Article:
On 10 March 2016, a Premier League Managers’ Arbitration Tribunal gave an award in favour of Crystal Palace Football Club, in a claim brought by the Club against its former manager, Mr Tony Pulis, relating to his sudden departure from the Club in August 2014, and the events leading up to that departure.
The Tribunal found that Mr Pulis had deceived the Club into paying him a £2,000,000 bonus early, by making false representations that he was happy and committed to the Club, and that he had an urgent need of the money to buy land for his children, when in reality he wanted the money early so he could leave the Club to seek more lucrative employment elsewhere, and there was no such land transaction. It also found that he had repudiated his contract of employment with the Club by refusing to manage the first game of the season. The Tribunal ordered Mr Pulis to pay the Club £3,776,000 in damages: £2,226,000 for deceit, in respect of the bonus (including the tax paid by the Club in respect of it), and £1,500,000 in liquidated damages for leaving to join another club. In a subsequent award, it ordered Mr Pulis to pay interest and costs.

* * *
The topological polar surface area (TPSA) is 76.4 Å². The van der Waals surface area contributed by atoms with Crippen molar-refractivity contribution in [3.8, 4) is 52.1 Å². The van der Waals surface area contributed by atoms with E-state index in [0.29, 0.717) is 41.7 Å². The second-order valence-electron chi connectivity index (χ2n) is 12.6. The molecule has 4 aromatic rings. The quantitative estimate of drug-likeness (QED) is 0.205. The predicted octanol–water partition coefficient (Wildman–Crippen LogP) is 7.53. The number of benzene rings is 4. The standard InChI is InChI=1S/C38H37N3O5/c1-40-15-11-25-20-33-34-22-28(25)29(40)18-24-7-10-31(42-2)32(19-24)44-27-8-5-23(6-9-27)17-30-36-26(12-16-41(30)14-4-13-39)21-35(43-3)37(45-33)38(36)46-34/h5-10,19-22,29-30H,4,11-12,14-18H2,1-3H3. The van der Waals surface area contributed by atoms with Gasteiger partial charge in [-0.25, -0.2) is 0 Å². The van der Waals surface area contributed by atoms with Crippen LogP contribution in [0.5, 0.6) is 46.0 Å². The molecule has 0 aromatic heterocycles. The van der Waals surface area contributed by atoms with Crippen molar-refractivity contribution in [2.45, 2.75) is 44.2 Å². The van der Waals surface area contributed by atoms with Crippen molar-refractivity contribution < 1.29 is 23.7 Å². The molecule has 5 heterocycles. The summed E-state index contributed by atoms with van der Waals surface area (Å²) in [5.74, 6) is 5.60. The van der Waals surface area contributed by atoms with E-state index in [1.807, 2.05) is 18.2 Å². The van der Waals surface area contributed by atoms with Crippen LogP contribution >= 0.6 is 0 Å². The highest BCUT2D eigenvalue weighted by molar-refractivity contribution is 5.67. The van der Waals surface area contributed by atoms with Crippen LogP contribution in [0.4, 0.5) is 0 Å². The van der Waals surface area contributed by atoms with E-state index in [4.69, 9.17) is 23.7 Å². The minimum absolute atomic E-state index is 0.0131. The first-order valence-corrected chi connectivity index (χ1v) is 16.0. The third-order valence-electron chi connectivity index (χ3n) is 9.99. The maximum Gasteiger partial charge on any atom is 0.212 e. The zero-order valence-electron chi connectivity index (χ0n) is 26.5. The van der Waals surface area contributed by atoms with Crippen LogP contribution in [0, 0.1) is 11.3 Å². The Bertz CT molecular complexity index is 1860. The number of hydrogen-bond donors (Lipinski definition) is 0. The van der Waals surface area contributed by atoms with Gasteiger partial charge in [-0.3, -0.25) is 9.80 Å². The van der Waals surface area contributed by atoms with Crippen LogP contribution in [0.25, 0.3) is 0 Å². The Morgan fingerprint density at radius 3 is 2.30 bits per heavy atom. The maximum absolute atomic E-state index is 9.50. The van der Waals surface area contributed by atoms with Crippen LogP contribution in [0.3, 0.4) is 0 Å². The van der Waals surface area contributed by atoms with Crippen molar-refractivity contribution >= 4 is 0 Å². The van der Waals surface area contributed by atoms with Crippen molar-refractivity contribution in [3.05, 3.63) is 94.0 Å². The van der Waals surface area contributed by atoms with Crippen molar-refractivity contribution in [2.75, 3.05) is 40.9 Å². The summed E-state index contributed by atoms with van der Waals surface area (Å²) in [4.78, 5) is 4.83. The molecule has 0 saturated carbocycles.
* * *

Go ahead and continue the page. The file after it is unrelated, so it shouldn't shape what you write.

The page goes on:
Mr Pulis challenged these awards in the High Court under section 68 of the Arbitration Act 1996, on the basis that the Tribunal had allegedly failed to consider certain evidence regarding the date of a meeting, and certain submissions relating to the tax element of the bonus. Following a hearing on 17 November 2016, Sir Michael Burton gave judgment the next day rejecting this challenge and granting the Club’s application to enforce the awards in full. The Court emphasised that the nature of the section 68 jurisdiction was “designed as a long-stop available only in extreme cases where the Tribunal has gone so wrong in its conduct of the arbitration that justice calls out for it to be corrected”. The Judge held that the Tribunal had not failed to consider the matters alleged in a way which engaged section 68, and that in any event there had been no substantial injustice in this case. In relation to liability the Judge noted that, whatever Mr Pulis had to say about the evidence relating to his commitment to the Club, he did not and could not challenge the findings in relation to his fraudulent statements relating to the land transaction. As to quantum, it was clear that further consideration of the arguments on tax would make no difference to the result.
The full judgment can be read here.
Ian Mill QC and David Lowe acted for Crystal Palace FC in the Arbitration and before the High Court.